31. Rowing a gondola is a complicated science.

You have to study hard and hard. Also the profession, like the gondolier’s license, is inherited from father to son.

32. Today in Venice, of the 425 gondoleiros, only one is a woman.

The first woman in the ranks of the Venetian gondoleiros appeared only in 2009, she is German by birth and before that, and this profession was purely male

33. Venetian glaziers were the most skilled in the world.

Apparently, they were prisoners of the state: they were prohibited to leave Venice. Revealing any secret of Venetian glass production meant incurring death. Also any worker fleeing to the mainland was hunted and, if possible, returned by force.

34. The glaziers were so talented that in 1500 one of his contemporaries wrote about murano’s glass production:

“There is no precious stone that the production of glaziers cannot imitate in man’s beautiful competition with nature.”

35. In Venice, the printer Aldo Manuzzi, in the fifteenth century, invented italics.

The very inclination of the Italic font.


36. Instead of fire trucks, there are fire boats.

In addition, there are only three fire boats for the whole of Venice. It seems that putting out a fire in Venice is a simple matter, there’s a lot of water. But the use of sea water from the lagoon is only allowed in more extreme cases, because salt destroys the walls of houses and furniture.

37. It is forbidden to ride a bike in Venice.

Only children can ride in this type of transport.

38. In Venice, you can buy small jewelry made from pearl shells found in lido.

Also known as fiori di mare (sea flowers).

39. A terrible plague

In the 17th century, a terrible plague epidemic killed more than a third of the city’s entire population.

40. During the two world wars, 200 people died here.

And yet drowned when the electricity ran out.

41. Make the largest mirrors.

In the 17th century, Venetians also made the largest mirrors in the world.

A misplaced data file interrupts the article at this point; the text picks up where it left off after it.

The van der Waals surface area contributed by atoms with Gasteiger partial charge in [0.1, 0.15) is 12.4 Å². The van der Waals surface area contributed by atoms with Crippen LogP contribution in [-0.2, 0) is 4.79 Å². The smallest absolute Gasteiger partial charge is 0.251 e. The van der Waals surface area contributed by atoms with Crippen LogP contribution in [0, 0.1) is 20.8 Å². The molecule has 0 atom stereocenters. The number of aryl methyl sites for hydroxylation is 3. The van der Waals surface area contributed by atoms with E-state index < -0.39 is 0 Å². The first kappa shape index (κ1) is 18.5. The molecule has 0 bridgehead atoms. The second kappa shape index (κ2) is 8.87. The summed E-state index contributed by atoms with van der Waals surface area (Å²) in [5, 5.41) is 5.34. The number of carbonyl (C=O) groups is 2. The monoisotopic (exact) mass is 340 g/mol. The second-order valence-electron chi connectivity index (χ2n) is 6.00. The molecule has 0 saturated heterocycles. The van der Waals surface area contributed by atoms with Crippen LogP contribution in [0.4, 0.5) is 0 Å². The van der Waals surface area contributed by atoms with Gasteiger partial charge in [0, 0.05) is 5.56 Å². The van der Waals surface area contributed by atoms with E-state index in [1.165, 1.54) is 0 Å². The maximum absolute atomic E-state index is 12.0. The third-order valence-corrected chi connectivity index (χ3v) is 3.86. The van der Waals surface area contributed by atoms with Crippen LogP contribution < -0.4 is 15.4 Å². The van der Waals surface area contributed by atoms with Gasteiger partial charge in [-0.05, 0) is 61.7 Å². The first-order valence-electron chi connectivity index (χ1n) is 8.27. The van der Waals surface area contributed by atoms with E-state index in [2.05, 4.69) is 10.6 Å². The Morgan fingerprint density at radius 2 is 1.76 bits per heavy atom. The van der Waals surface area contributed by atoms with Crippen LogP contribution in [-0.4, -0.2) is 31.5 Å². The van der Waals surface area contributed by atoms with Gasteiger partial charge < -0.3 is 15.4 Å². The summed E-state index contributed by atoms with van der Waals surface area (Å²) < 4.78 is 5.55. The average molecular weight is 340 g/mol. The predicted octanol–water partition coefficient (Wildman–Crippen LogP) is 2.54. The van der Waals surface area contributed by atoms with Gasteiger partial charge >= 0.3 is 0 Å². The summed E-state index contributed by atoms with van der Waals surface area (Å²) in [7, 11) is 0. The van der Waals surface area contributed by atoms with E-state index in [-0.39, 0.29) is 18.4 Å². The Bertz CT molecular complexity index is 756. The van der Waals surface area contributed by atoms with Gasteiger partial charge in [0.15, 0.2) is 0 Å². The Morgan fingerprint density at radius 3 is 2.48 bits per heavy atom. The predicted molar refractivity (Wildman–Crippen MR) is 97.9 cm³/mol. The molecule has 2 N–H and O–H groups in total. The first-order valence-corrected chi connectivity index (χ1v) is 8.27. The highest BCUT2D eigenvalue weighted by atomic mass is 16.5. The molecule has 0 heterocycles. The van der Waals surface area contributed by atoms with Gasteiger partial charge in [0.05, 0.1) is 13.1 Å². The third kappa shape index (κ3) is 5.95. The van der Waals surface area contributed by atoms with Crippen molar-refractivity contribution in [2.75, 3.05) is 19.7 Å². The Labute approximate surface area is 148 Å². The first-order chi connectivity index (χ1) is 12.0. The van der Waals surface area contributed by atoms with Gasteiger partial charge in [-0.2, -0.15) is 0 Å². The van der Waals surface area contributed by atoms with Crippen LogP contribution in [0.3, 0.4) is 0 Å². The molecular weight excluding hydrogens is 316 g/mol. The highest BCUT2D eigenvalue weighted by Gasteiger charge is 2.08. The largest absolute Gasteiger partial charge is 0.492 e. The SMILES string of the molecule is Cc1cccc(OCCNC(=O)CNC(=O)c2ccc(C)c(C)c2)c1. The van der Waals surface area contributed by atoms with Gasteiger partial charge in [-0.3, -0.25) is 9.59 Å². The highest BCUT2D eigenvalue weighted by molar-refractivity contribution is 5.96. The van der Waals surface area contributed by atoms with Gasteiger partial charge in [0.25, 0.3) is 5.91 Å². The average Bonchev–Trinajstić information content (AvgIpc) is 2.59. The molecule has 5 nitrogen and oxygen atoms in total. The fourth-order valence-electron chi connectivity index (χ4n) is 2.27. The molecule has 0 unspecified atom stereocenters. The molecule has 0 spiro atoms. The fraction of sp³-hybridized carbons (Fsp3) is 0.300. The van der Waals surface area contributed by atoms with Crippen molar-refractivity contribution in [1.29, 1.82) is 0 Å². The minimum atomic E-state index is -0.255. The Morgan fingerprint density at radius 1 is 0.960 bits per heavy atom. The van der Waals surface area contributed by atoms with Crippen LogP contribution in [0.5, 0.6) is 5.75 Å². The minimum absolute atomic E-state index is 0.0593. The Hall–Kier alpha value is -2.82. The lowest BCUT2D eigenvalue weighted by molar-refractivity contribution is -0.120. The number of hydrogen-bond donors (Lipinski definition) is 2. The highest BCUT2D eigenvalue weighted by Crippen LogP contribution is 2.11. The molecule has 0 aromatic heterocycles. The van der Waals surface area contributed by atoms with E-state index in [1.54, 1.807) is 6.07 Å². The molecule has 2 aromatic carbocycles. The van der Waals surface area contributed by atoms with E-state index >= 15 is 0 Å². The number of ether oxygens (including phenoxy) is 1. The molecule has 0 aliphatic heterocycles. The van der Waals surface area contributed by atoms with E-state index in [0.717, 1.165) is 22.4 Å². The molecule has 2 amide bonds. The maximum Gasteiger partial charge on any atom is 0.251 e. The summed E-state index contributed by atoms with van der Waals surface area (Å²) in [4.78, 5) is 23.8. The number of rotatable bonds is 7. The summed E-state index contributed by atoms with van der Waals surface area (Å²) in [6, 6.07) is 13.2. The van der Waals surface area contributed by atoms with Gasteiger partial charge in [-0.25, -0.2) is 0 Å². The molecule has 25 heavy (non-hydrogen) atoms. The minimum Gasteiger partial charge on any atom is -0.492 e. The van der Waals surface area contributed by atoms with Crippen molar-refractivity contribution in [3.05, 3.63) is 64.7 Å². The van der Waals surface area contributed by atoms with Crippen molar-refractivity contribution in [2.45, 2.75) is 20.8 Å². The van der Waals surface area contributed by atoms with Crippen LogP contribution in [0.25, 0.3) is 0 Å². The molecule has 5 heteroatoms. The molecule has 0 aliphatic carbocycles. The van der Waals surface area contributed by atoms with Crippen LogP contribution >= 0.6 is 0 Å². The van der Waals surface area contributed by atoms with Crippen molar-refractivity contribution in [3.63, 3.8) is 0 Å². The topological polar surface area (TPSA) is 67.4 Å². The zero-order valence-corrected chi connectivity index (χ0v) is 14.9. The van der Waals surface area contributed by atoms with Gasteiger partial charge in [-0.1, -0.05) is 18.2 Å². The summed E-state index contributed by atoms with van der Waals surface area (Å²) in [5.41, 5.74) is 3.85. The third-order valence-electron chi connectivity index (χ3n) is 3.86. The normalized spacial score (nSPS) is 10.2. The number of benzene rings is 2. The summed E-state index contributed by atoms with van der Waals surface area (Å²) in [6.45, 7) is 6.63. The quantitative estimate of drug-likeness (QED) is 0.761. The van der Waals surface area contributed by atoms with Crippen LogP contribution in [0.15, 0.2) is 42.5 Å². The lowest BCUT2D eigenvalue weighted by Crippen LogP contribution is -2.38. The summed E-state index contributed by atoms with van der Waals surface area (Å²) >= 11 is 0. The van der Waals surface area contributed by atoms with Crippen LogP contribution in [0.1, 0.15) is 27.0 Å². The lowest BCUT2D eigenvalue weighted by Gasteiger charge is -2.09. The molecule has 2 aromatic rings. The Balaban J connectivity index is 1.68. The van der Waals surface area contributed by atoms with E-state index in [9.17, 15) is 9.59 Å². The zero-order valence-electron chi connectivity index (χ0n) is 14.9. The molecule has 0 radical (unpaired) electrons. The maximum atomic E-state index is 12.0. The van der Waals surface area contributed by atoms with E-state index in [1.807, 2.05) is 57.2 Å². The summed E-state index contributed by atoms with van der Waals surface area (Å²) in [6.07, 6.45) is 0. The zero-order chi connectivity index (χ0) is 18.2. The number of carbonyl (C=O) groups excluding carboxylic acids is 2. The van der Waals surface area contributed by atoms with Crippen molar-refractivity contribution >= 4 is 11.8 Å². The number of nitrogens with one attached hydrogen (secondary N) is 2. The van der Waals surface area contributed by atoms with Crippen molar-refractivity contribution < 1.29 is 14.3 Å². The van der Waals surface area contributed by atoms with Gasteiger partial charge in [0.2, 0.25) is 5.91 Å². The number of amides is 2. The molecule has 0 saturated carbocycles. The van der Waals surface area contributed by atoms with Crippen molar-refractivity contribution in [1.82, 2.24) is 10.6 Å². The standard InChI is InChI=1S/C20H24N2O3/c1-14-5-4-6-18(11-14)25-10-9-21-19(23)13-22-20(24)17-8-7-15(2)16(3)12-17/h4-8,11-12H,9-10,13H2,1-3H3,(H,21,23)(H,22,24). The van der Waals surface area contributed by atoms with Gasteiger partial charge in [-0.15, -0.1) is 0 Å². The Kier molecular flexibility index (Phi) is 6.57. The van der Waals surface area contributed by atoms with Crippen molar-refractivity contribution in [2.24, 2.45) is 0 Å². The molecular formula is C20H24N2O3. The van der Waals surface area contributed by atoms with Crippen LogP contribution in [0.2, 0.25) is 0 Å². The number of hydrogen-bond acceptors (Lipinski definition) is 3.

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42. First city to produce mirrors.

Venice is also the first city to produce mirrors on an industrial scale.

43. In a Venice guide published in the early eighteenth century.

The famous Antonio Vivaldi and his father are cited as the best violinists in the city.

44. A special office was set up in Venice.

Which supervised so that food prices did not exceed acceptable standards.

45. One of Italy’s most popular Bellini cocktails was “invented” in Venice by Giuseppe Cipriani.

Owner of the iconic Harry’s Bar.

46. In the 16th century, the name “newspaper” came into use.

After the name of a small Italian coin “gazzetta”, the price of a handwritten news in Venice also cost a lot.

47. There is no sewage here, all garbage is taken straight into the canals.

So there are no plumbers here either, because they wouldn’t have anything to do here. That’s why the heat of the channels also often doesn’t smell very pleasant.

48. The world’s first carrier appeared in Venice.

In the shipyards, where at the heyday they were down a crowd a day. On the mainland Mestra, Venice also has a small suburb.

49. An inspiration to the world.

Since ancient times, Venice has inspired and continues to inspire all creative people from the past to the present day.

50. A trip to Venice is already a holiday.

And also if you get there for a cultural event: the holiday is double. The most significant events for the city are, of course, the carnival, the biennial and the film festival. The remaining of your time in Venice city is almost calm.